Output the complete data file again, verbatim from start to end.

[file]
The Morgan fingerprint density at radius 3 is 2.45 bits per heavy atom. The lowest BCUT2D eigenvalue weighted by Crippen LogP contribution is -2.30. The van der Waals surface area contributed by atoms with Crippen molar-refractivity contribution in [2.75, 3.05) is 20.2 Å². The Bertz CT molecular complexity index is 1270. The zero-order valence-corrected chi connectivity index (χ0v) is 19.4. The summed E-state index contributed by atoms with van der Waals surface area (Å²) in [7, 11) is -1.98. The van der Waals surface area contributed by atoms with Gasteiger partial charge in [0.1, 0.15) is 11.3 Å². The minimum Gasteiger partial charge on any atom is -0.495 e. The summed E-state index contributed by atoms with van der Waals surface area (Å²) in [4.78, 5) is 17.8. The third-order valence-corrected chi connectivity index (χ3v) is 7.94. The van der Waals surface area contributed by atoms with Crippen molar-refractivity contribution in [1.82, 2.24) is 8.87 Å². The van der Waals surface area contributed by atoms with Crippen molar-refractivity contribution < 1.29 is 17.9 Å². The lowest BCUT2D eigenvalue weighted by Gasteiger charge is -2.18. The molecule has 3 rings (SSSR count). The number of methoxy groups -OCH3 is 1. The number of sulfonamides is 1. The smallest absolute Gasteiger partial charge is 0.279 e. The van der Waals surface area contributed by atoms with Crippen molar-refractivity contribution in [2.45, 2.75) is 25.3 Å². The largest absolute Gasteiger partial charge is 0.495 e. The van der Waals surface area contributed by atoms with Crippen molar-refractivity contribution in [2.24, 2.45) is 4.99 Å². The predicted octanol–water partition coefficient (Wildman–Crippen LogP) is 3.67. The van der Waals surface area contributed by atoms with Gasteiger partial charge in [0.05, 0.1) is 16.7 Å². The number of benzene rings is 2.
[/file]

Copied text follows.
The Morgan fingerprint density at radius 3 is 2.45 bits per heavy atom. The lowest BCUT2D eigenvalue weighted by Crippen LogP contribution is -2.30. The van der Waals surface area contributed by atoms with Crippen molar-refractivity contribution in [2.75, 3.05) is 20.2 Å². The Bertz CT molecular complexity index is 1270. The zero-order valence-corrected chi connectivity index (χ0v) is 19.4. The summed E-state index contributed by atoms with van der Waals surface area (Å²) in [7, 11) is -1.98. The van der Waals surface area contributed by atoms with Gasteiger partial charge in [0.1, 0.15) is 11.3 Å². The minimum Gasteiger partial charge on any atom is -0.495 e. The summed E-state index contributed by atoms with van der Waals surface area (Å²) in [4.78, 5) is 17.8. The third-order valence-corrected chi connectivity index (χ3v) is 7.94. The van der Waals surface area contributed by atoms with Crippen molar-refractivity contribution in [1.82, 2.24) is 8.87 Å². The van der Waals surface area contributed by atoms with Crippen molar-refractivity contribution < 1.29 is 17.9 Å². The lowest BCUT2D eigenvalue weighted by Gasteiger charge is -2.18. The molecule has 3 rings (SSSR count). The number of methoxy groups -OCH3 is 1. The number of sulfonamides is 1. The smallest absolute Gasteiger partial charge is 0.279 e. The van der Waals surface area contributed by atoms with Crippen molar-refractivity contribution in [2.45, 2.75) is 25.3 Å². The largest absolute Gasteiger partial charge is 0.495 e. The van der Waals surface area contributed by atoms with Crippen molar-refractivity contribution in [2.24, 2.45) is 4.99 Å². The predicted octanol–water partition coefficient (Wildman–Crippen LogP) is 3.67. The van der Waals surface area contributed by atoms with Gasteiger partial charge in [0.05, 0.1) is 16.7 Å². The number of benzene rings is 2.